What could possibly go wrong with this scenario? Well, it seems that Vi wrote Mike in care of The Grey Bar Hotel asking for a divorce…and jealous type that he is, he crashes out and heads to Vegas to hug her and squeeze her and call her his own. A situation like this is liable to scotch the entire robbery. (Spoiler warning: it scotches the entire robbery.)
Guns, Girls and Gangsters is never going to be mistaken for great cinematic art—as if seeing Mamie Van Doren’s name in the credits hadn’t hipped you to that already. If Jayne Mansfield was “the poor man’s Marilyn Monroe,” then Van Doren was “the poor man’s Jayne Mansfield.” Not that there was anything wrong with that: I prefer Mamie’s oeuvre as a rule, mostly because while she wasn’t going to ever be mistaken for a great actress she came across as completely genuine—you never saw anything phony in Mamie. Her movies are for those willing to park their brain in neutral and just be entertained: Untamed Youth (1957), The Beat Generation (1959), Girls Town (1959), College Confidential (1960), Sex Kittens Go to College (1960)…and my personal favorite, the cult classic High School Confidential (1958).
Van Doren’s films are often punctuated with musical numbers performed by Mamie herself; Guns features two songs (well, she does work in a nightclub) penned by tunesmiths Buddy Bregman and Stanley Styne, Anything Your Heart Desires and Meet Me Halfway, Baby. Guns is one of the better Van Doren vehicles I’ve watched even though Mamie doesn’t get to be as kittenish as she is in, say, High School Confidential. And while I liked Mohr’s delightfully sleazy Wheeler, he doesn’t have any chemistry with Van Doren—their whole “romance” isn’t too convincing.
The film manages to deliver some nice suspense towards the end even if you’ve doped out in advance that things are turning to merde (crime does not pay, folks) thanks to Robert E. Kent’s screenplay, adapted from a story by Paul Gangelin and Jerry Sackheim. (Among the interesting items on Kent’s c.v.: two entries in RKO’s Great Gildersleeve franchise including Gildersleeve’s Ghost .) Holding the directorial reins is Edward L. Cahn, whose helmed quite a few Crime Does Not Pay and Our Gang shorts at MGM before finding his niche as a second-feature director at Columbia in the 1950s and finishing out the decade with United Artists and AIP (among his efforts are the delightfully demented Creature with the Atom Brain  and his best feature, It! The Terror from Beyond Space ).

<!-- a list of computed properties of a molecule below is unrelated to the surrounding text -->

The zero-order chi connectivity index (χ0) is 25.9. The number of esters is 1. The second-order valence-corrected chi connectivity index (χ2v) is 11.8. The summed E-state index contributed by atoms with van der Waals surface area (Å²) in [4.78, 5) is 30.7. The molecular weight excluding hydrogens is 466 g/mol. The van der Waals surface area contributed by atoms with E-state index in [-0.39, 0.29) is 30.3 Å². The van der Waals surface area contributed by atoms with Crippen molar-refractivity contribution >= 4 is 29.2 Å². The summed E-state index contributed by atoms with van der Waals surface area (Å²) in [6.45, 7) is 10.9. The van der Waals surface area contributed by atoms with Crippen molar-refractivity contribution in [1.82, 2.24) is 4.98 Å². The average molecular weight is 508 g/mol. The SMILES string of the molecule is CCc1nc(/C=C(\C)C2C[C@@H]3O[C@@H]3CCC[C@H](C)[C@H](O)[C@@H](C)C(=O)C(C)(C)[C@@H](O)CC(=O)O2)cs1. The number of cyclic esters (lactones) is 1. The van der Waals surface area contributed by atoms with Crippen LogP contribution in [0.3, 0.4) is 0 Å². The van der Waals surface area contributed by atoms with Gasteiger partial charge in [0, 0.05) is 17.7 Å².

Cahn’s biographical entry at the (always reliable) IMDb made me giggle: “Some are bad enough to be (almost) enjoyable (particularly after a glass of wine or two).” Ed and Mamie would make another feature together that same year, Vice Raid, which I have yet to see (I thought it might have been in the Epix vault but that was Vice Squad ). Their print of Guns, Girls and Gangsters is better than average with the exception of a missing minute-and-a-half between a scene in which Gerald and Mamie are threatened by the fugitive Van Cleef at gunpoint and the final armored car heist. Other than that, Guns is entertaining as all get-out; I had to call an audible and do this one as a review because the movie I had originally planned was preempted so Mom could watch Svengoolie take on Man Made Monster (1941).